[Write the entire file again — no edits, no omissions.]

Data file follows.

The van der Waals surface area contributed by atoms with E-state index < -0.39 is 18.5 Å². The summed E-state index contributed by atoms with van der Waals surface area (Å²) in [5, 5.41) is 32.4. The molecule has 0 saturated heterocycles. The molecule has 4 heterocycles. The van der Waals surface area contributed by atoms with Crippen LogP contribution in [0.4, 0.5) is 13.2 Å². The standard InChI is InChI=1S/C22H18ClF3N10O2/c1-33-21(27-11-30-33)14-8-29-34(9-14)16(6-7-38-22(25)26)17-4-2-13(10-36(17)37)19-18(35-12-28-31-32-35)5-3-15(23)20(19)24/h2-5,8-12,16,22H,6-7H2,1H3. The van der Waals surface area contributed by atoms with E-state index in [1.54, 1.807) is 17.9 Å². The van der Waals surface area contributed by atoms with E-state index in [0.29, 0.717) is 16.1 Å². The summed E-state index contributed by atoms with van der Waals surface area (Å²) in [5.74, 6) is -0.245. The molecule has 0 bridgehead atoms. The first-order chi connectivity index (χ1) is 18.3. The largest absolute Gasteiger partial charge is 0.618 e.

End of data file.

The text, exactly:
The van der Waals surface area contributed by atoms with E-state index < -0.39 is 18.5 Å². The summed E-state index contributed by atoms with van der Waals surface area (Å²) in [5, 5.41) is 32.4. The molecule has 0 saturated heterocycles. The molecule has 4 heterocycles. The van der Waals surface area contributed by atoms with Crippen LogP contribution in [0.4, 0.5) is 13.2 Å². The standard InChI is InChI=1S/C22H18ClF3N10O2/c1-33-21(27-11-30-33)14-8-29-34(9-14)16(6-7-38-22(25)26)17-4-2-13(10-36(17)37)19-18(35-12-28-31-32-35)5-3-15(23)20(19)24/h2-5,8-12,16,22H,6-7H2,1H3. The van der Waals surface area contributed by atoms with E-state index in [1.54, 1.807) is 17.9 Å². The van der Waals surface area contributed by atoms with E-state index in [0.29, 0.717) is 16.1 Å². The summed E-state index contributed by atoms with van der Waals surface area (Å²) in [5.74, 6) is -0.245. The molecule has 0 bridgehead atoms. The first-order chi connectivity index (χ1) is 18.3. The largest absolute Gasteiger partial charge is 0.618 e.